Talks show opioid settlement challenge
For months, the judge overseeing national litigation over the opioids crisis urged all sides to reach a settlement that could end thousands of lawsuits filed by state and local governments.
But the chaotic developments this week in the case against OxyContin maker Purdue Pharma underscore how difficult that goal is. By Thursday, half of the nation’s state attorneys general said they would reject a tentative deal crafted by the other half, and many criticized the terms as grossly insufficient.
Herring and other attorneys general opposed to the terms say the amount of money involved will be far less than the $10 billion to $12 billion promised by Purdue and the Sacklers. They want the family to pay more from their vast fortune, much of which has been shifted overseas, and say the current settlement terms allow the relatives to walk away without acknowledging their role in a crisis that has killed 400,000 Americans over the past two decades.
Traverse City, Mich.
White House drops water protection rule
The Trump administration on Thursday revoked an Obama-era regulation that shielded many U.S. wetlands and streams from pollution but was opposed by developers and farmers who said it hurt economic development and infringed on property rights.
Environmental groups criticized the administration’s action, the latest in a series of moves to roll back environmental protections put into place under President Barack Obama.
The 2015 Waters of the United States rule defined the waterways subject to federal regulation. Scrapping it “puts an end to an egregious power grab, eliminates an ongoing patchwork of clean water regulations and restores a longstanding and familiar regulatory framework,” Environmental Protection Agency chief Andrew Wheeler said at a news conference in Washington, D.C.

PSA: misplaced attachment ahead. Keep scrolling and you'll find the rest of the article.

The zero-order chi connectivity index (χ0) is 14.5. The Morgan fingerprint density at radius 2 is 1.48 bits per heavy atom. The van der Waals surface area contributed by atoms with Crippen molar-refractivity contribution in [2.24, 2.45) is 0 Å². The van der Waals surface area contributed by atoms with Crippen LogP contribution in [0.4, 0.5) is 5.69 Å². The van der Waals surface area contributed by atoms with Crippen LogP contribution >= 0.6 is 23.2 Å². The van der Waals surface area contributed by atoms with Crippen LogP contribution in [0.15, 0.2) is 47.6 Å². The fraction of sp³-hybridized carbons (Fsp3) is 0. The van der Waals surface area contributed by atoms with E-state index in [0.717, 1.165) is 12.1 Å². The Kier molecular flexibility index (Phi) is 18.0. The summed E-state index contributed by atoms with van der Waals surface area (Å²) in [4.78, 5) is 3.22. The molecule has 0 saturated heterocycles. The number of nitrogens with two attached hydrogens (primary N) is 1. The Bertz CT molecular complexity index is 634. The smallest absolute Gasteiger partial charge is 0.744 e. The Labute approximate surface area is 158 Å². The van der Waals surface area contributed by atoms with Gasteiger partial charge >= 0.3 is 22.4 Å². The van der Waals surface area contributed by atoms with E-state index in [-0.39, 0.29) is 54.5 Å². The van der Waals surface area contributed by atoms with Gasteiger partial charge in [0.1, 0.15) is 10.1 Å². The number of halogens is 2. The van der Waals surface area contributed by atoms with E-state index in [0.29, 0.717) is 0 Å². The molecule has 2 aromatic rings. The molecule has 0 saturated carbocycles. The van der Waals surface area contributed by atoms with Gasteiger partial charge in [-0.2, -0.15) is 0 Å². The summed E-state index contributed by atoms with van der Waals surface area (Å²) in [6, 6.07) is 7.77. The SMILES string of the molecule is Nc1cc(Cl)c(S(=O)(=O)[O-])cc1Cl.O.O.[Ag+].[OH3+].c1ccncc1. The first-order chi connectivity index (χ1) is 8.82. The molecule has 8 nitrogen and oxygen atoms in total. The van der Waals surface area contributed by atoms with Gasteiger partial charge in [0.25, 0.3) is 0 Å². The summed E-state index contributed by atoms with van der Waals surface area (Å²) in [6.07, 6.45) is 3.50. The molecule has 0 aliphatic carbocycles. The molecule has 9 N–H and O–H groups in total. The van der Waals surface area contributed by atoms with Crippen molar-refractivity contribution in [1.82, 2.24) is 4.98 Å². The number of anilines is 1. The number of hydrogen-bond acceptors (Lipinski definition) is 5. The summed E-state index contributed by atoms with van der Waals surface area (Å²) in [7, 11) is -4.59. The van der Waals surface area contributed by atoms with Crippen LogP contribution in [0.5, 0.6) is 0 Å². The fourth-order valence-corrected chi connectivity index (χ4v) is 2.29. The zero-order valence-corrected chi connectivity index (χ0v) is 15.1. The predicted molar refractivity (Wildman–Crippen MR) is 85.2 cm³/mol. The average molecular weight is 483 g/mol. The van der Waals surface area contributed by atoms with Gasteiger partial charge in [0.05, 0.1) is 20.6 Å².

The agencies plan to adopt a new rule by the end of the year that is expected to define protected waterways more narrowly than the Obama policy.
White House puts new asylum rule into effect
A new level of despair spread among tens of thousands of migrants waiting on the Mexican border to seek refuge in the U.S. as the Trump administration began enforcing radical new restrictions Thursday on who qualifies for asylum.
“The United States is the only option,” Dunea Romero, a 31-year-old Honduran, lamented with tears in her eyes at a shelter in Tijuana. She said she packed a bag and fled her homeland with her two boys, ages 7 and 11, after learning that her abusive ex-husband, a powerful gang leader, was going to have her killed.
The new U.S. policy would effectively deny asylum to nearly all migrants arriving at the southern border who aren’t from Mexico. It would disallow anyone who passes through another country without first seeking and failing to obtain asylum there.
The rule will fall most heavily on Central Americans, mainly Hondurans and Guatemalans, because they account for most people arrested or stopped at the border.
But it also represents an enormous setback for other asylum seekers, including large numbers of Africans, Haitians and Cubans who try to enter the United States by way of the Mexican border.
High Rock, Bahamas
Area tackles massive clean-up; 1,300 missing
A preliminary report estimates Dorian caused some $7 billion in damage, but the government has not yet offered any figures. Crews have started to remove some debris on the islands, but they are moving slowly to avoid accidentally disturbing any bodies lying in the rubble. The official death toll stands at 50, and Prime Minister Hubert Minnis said he expects the number to significantly increase.
A cluster of heavy thunderstorms heading to the Bahamas threatened to further drench those trying to salvage belongings or living in tents in hard-hit communities. Late in the day, the U.S. National Hurricane Center said the system was expected to become a tropical storm within 36 hours and would hit parts of the northwestern Bahamas with tropical storm-force winds and heavy rains.
— The Associated Press